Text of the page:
The CBC website has a report about the drop in the percentage of people commuting by transit according to the recent census. In this piece, I am erroneously identified as a member of Rocket Riders. Although I have provided suggestions and advice to that group from time to time, I do not speak for them and my comments should not be construed as an official pronouncement by that group.
Here are my remarks. For the complete text, go to the CBC site.
Toronto transit advocate Steve Munro said the 2006 findings are disappointing because they show there is little change in the number of people taking public transit.
“I’m frankly surprised that’s it’s only gone down by a small amount as it has,” said Munro, a member of the Rocket Riders, a citizen advocacy group dedicated to public transit issues in the Greater Toronto Area.
Munro said part of the problem is much of the transit system in Toronto is oriented towards downtown, including GO Transit and the Toronto Transit Commission with its network of subways, buses and streetcars.
He said travel patterns show people are commuting in all different directions these days.
“It’s one of the biggest challenges for transportation planners,” Munro said.
“It’s an everywhere-to-everywhere kind of demand pattern, and that’s very hard to serve without building quite a large network of transit lines to make everywhere-to-everywhere commuting by transit possible.”
Munro said convincing people who live in areas outside the downtown core to get out of their cars will take large investments in transit in the GTA.
“We’re a long way away from having a really strong network in the outer suburbs to really make a change in the way people think about commuting in those areas.”
A stronger network will also reap environmental and economic benefits, he said.
For individual families, if the transit system can serve their needs, the cost of getting to work is lower. For cities, if the transit system moves people around efficiently, there is less stress on the roads, Munro added.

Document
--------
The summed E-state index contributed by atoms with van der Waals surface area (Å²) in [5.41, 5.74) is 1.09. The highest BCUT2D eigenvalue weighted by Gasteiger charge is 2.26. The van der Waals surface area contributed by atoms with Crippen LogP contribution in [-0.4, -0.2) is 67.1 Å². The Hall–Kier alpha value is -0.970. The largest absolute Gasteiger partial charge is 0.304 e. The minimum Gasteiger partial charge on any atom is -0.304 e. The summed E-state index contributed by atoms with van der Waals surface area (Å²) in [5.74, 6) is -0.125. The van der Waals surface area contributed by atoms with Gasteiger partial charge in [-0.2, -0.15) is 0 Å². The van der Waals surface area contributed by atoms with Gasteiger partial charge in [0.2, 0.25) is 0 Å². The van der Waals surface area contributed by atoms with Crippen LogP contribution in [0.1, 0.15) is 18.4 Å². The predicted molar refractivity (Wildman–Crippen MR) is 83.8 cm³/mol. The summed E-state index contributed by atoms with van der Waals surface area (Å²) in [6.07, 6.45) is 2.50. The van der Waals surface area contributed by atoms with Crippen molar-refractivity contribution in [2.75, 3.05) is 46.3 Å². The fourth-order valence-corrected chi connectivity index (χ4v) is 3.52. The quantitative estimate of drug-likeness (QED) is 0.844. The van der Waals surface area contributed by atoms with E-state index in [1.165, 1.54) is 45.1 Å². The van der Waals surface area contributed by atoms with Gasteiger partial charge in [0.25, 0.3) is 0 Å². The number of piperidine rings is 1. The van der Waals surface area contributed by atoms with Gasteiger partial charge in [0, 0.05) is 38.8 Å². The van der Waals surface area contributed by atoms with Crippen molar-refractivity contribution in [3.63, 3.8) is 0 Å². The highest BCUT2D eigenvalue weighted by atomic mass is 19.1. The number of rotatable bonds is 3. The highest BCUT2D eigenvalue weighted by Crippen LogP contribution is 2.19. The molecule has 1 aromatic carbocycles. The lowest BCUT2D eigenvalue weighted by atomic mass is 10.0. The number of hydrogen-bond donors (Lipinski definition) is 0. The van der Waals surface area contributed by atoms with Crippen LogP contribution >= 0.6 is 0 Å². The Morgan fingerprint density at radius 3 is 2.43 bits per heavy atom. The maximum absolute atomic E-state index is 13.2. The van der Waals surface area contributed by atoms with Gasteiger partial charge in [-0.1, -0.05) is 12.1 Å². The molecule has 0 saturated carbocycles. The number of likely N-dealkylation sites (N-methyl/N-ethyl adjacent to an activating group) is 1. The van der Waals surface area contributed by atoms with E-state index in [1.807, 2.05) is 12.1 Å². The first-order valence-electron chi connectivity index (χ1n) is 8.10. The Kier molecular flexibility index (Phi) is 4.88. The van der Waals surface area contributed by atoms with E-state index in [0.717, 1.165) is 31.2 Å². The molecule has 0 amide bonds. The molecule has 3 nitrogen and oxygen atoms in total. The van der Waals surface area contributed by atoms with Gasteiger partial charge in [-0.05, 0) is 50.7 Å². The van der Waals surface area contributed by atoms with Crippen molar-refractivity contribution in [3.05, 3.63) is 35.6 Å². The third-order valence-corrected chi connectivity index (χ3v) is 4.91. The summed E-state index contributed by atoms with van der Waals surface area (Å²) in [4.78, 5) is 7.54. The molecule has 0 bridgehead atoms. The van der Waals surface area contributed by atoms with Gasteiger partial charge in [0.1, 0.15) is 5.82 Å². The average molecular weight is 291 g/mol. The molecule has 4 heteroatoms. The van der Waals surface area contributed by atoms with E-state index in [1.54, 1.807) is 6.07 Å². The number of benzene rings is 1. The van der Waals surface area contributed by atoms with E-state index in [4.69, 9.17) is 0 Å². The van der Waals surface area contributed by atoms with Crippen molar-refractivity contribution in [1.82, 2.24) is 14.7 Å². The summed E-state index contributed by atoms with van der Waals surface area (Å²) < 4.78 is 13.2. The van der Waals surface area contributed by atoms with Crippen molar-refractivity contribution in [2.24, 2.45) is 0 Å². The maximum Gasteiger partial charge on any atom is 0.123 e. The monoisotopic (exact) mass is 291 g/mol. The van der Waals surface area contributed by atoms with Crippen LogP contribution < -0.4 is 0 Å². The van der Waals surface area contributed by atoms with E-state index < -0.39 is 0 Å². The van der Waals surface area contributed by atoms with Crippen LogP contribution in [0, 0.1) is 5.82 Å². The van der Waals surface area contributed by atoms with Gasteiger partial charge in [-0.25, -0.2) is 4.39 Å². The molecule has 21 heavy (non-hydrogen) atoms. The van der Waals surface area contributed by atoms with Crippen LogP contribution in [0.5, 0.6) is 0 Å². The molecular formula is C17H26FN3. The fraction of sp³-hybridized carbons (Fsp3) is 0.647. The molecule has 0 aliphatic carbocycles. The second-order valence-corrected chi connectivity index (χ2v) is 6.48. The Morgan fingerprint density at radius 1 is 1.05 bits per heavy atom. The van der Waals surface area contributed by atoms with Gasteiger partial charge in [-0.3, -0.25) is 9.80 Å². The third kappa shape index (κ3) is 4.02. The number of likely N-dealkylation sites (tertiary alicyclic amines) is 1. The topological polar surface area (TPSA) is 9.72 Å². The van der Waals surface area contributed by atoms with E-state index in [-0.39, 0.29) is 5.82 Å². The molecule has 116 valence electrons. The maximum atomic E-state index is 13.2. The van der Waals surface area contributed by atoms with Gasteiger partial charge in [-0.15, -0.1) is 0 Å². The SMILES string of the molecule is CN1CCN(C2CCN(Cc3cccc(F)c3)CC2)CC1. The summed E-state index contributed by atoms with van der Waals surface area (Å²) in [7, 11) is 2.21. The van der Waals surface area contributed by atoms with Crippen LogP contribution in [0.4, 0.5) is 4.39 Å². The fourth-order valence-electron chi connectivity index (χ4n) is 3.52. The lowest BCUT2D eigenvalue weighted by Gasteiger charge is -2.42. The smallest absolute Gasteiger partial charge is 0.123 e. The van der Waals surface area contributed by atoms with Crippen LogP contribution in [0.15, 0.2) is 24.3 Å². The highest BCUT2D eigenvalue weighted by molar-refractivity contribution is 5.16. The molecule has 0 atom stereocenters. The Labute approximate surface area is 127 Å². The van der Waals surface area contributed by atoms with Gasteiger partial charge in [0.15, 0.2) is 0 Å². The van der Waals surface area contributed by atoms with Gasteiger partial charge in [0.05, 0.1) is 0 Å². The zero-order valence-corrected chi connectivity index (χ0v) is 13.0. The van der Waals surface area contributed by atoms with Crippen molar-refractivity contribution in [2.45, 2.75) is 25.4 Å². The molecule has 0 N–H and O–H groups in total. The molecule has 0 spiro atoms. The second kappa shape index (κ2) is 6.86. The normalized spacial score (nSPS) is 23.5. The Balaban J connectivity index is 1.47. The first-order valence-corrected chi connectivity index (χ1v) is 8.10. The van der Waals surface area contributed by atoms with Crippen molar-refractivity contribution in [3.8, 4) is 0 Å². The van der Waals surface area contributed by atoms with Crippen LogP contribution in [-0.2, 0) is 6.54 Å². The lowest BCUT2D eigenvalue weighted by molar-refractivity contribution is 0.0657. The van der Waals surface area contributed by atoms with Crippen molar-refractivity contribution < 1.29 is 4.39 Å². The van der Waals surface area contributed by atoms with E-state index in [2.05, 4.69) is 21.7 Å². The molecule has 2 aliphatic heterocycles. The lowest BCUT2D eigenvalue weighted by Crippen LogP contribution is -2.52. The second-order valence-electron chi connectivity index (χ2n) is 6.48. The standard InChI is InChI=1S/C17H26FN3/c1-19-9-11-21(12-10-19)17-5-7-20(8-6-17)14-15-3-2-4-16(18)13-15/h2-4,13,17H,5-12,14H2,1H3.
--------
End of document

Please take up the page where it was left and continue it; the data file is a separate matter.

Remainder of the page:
“The road system in the suburbs is full. There is a general economic benefit to having a better transit service. It means families don’t need a car for every member of the family to get around.”
I live downtown and commute to York U (which, I guess, automatically puts me well outside of Steve’s target demographic). I am not surprised by declining transit travel numbers for a different reason: the downtown portion of the transit system is generally overcrowded, slow, and miserable. It is reasonable to believe that downtown commuters fully realize this and are choosing to drive instead.
The periphery needs improvement, sure, but let’s not neglect the core. And I don’t buy that the only problem here is line management. I have taken enough crawling, packed streetcars downtown to know that capacity and speed are also clear problems on these lines, which need to be addressed to convince more people not to drive.
Steve: My broadsides against line management stem from a long-held feeling that the TTC would rather blame all its woes on external forces than actually try to improve itself. Yes, we need more service and yes we need better speed. One thing I’m looking forward to is all-door loading with low-floor cars so that we don’t sit interminably while people file on past the operator and while shopping carts and baby carriages are wrestled onto crowded cars.
Without question some areas are congested. Some of them are even congested in the rush hour, but many are not in the core and the major problems occur outside of the peak period. These areas are unlikely to ever see transit priority unless there is vastly more service to establish a real transit presence on the street. One car every 8 minutes is a pretty poor excuse for a right-of-way through the congested enterainment district on King.
Meanwhile, the city does nothing about the complete loss of King Street from Bay to York to taxis even though this is supposed to be an area with transit-only lanes. This is clearly impossible unless we get rid of the cabs, but nobody wants to take on that battle.